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S. 4561 (116th): Nonpartisan Postmaster General Act

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About the bill

Right now, basically anybody can be nominated to run the U.S. Postal Service, but should there should be limits on who can serve in the position?


The U.S. Postal Service is the single most popular federal government agency, due in no small part to its historically nonpartisan reputation. A March survey from Pew Research Center found the USPS received 91 percent approval from the American public, by far the highest of any agency polled.

In 2020, The Postal Service’s historically nonpartisan reputation was dealt a blow, due to recent changes in its leadership — particularly a controversial new postmaster general.

First, a quick primer on how the USPS is set up. The organization is run by a Board of Governors consisting of up to 11 members, of ...

Sponsor and status

Gary Peters

Sponsor. Senator for Michigan. Democrat.

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Last Updated: Sep 10, 2020
Length: 5 pages
Sep 10, 2020
116th Congress (2019–2021)
Died in a previous Congress

This bill was introduced on September 10, 2020, in a previous session of Congress, but it did not receive a vote.


4 Cosponsors (4 Democrats)



Sep 10, 2020

Bills and resolutions are referred to committees which debate the bill before possibly sending it on to the whole chamber.

S. 4561 (116th) was a bill in the United States Congress.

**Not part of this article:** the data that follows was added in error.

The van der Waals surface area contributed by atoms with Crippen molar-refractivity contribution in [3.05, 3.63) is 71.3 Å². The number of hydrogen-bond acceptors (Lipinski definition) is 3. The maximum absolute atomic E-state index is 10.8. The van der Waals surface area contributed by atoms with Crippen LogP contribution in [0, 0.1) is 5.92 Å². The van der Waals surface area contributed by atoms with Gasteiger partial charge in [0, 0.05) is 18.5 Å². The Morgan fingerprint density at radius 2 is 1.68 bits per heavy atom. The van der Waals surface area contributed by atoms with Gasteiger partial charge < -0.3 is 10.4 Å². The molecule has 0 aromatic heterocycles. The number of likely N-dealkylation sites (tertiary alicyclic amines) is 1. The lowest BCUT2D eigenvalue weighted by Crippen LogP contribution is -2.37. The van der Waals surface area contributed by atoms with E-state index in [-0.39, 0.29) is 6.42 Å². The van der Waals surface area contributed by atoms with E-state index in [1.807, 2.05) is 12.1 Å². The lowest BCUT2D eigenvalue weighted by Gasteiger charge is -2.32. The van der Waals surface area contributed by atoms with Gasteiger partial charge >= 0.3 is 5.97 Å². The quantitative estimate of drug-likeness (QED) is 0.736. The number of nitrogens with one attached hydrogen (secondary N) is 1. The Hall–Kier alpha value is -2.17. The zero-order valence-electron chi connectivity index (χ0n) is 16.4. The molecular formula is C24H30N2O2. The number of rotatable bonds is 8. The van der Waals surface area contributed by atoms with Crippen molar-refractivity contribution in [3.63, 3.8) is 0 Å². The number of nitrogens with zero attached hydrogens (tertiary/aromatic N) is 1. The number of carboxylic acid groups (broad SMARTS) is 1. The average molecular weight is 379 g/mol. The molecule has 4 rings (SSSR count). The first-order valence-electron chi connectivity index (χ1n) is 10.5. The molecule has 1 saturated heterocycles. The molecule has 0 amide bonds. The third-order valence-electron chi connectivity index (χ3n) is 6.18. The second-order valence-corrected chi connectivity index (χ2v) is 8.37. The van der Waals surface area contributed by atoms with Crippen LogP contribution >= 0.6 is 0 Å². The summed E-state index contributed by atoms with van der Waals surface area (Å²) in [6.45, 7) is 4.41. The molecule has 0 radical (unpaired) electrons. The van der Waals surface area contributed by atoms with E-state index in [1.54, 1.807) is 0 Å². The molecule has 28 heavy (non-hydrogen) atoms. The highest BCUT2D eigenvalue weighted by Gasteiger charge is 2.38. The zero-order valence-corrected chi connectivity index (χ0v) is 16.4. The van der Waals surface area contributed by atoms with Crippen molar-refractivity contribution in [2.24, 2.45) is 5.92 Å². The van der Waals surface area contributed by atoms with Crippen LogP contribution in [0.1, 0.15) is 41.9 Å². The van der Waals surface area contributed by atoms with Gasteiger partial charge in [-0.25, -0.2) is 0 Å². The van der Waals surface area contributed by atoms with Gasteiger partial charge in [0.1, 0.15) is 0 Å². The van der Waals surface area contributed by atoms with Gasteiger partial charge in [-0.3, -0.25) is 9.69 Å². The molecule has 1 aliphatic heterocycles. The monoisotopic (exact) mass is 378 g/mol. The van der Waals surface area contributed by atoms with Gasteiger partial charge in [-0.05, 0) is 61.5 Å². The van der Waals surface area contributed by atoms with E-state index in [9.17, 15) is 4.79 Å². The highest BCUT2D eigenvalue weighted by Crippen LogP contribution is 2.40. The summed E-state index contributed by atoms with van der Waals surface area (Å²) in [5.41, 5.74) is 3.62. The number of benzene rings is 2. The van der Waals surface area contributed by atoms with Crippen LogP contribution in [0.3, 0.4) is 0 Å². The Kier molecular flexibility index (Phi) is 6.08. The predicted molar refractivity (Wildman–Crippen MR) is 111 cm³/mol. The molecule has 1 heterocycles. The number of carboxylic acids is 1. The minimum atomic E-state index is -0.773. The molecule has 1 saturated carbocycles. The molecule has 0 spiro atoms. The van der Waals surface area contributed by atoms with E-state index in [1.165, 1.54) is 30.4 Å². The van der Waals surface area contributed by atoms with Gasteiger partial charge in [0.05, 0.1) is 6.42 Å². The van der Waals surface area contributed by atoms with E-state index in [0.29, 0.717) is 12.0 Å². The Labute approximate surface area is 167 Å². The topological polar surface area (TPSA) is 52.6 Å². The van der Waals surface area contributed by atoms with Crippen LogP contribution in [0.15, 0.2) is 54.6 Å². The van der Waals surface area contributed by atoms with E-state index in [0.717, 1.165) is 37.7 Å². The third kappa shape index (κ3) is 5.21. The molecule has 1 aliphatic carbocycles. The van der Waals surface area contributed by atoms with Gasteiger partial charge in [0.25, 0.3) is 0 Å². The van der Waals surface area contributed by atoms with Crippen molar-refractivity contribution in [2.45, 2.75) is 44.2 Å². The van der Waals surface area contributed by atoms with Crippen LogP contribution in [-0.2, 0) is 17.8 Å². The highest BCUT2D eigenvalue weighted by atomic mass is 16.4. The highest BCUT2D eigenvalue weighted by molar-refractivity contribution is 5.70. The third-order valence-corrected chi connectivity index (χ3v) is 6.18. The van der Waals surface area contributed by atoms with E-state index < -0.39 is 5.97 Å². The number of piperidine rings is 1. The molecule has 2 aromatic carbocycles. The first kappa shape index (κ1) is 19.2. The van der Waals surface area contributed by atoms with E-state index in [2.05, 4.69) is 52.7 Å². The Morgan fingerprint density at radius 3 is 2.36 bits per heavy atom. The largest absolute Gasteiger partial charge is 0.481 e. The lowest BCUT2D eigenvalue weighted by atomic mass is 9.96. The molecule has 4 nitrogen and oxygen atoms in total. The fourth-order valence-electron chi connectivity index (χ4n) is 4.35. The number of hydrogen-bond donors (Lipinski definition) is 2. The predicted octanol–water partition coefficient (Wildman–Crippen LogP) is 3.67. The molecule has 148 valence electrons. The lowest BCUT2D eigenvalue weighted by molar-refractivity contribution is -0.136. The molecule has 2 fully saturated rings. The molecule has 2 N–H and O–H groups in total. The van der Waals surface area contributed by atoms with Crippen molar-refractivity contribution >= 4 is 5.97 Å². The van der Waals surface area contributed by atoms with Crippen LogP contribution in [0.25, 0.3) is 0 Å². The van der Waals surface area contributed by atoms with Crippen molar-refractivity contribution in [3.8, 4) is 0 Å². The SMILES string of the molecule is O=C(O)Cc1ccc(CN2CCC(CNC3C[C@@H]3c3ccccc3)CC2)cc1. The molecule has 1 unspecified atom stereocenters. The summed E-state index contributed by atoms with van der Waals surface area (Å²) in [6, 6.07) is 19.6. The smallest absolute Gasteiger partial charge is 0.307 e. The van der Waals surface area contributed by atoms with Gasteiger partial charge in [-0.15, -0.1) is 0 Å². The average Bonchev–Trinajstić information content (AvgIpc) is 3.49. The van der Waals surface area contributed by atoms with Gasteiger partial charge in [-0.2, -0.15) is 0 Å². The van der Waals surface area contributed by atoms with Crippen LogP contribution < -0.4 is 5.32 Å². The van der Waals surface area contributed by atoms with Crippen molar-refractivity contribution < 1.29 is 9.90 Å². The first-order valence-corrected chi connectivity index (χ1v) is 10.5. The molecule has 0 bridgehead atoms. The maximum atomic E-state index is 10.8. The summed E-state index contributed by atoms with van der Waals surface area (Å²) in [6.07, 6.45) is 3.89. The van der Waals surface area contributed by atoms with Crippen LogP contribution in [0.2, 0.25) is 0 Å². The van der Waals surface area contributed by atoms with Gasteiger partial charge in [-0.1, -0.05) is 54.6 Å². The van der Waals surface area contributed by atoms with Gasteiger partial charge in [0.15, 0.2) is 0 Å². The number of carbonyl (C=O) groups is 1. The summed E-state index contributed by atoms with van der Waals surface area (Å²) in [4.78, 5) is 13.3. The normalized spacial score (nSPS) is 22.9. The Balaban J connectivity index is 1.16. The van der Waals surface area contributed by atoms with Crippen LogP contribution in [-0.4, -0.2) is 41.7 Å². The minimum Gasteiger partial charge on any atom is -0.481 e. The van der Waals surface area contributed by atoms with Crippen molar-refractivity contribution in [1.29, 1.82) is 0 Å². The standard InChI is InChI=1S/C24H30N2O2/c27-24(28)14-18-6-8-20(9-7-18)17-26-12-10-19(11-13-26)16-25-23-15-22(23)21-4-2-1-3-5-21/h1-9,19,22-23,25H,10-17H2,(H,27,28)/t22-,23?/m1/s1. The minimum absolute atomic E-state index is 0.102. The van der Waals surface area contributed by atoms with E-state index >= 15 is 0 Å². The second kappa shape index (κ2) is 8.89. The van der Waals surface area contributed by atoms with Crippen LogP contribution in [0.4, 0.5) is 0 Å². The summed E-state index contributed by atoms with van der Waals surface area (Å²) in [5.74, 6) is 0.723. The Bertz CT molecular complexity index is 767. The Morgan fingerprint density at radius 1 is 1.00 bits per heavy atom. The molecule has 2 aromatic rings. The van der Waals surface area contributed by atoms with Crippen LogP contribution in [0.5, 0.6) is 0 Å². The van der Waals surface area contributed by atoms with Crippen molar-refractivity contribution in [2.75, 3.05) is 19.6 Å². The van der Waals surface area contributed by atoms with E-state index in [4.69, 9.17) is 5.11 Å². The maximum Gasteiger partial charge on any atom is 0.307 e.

A bill must be passed by both the House and Senate in identical form and then be signed by the President to become law.

Bills numbers restart every two years. That means there are other bills with the number S. 4561. This is the one from the 116th Congress.

This bill was introduced in the 116th Congress, which met from Jan 3, 2019 to Jan 3, 2021. Legislation not passed by the end of a Congress is cleared from the books.

How to cite this information.

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“S. 4561 — 116th Congress: Nonpartisan Postmaster General Act.” 2020. June 18, 2021 <>

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GovTrack automatically collects legislative information from a variety of governmental and non-governmental sources. This page is sourced primarily from, the official portal of the United States Congress. is generally updated one day after events occur, and so legislative activity shown here may be one day behind. Data via the congress project.